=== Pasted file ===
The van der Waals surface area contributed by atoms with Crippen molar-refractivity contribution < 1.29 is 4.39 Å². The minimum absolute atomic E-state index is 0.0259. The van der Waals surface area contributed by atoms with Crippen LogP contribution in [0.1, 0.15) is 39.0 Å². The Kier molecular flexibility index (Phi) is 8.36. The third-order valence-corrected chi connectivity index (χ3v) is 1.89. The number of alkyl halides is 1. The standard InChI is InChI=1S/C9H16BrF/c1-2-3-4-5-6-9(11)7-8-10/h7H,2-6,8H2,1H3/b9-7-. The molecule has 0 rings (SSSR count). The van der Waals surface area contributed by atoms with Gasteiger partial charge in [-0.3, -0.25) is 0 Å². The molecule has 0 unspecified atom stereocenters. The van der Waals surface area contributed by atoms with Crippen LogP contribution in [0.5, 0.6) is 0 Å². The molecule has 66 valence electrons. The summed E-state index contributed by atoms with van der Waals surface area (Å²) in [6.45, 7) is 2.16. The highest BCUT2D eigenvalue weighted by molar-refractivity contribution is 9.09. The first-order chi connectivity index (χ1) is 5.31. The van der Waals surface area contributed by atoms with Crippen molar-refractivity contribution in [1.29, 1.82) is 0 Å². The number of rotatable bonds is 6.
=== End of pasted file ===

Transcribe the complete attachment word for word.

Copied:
The van der Waals surface area contributed by atoms with Crippen molar-refractivity contribution < 1.29 is 4.39 Å². The minimum absolute atomic E-state index is 0.0259. The van der Waals surface area contributed by atoms with Crippen LogP contribution in [0.1, 0.15) is 39.0 Å². The Kier molecular flexibility index (Phi) is 8.36. The third-order valence-corrected chi connectivity index (χ3v) is 1.89. The number of alkyl halides is 1. The standard InChI is InChI=1S/C9H16BrF/c1-2-3-4-5-6-9(11)7-8-10/h7H,2-6,8H2,1H3/b9-7-. The molecule has 0 rings (SSSR count). The van der Waals surface area contributed by atoms with Gasteiger partial charge in [-0.3, -0.25) is 0 Å². The molecule has 0 unspecified atom stereocenters. The van der Waals surface area contributed by atoms with Crippen LogP contribution in [0.5, 0.6) is 0 Å². The molecule has 66 valence electrons. The summed E-state index contributed by atoms with van der Waals surface area (Å²) in [6.45, 7) is 2.16. The highest BCUT2D eigenvalue weighted by molar-refractivity contribution is 9.09. The first-order chi connectivity index (χ1) is 5.31. The van der Waals surface area contributed by atoms with Crippen molar-refractivity contribution in [1.29, 1.82) is 0 Å². The number of rotatable bonds is 6.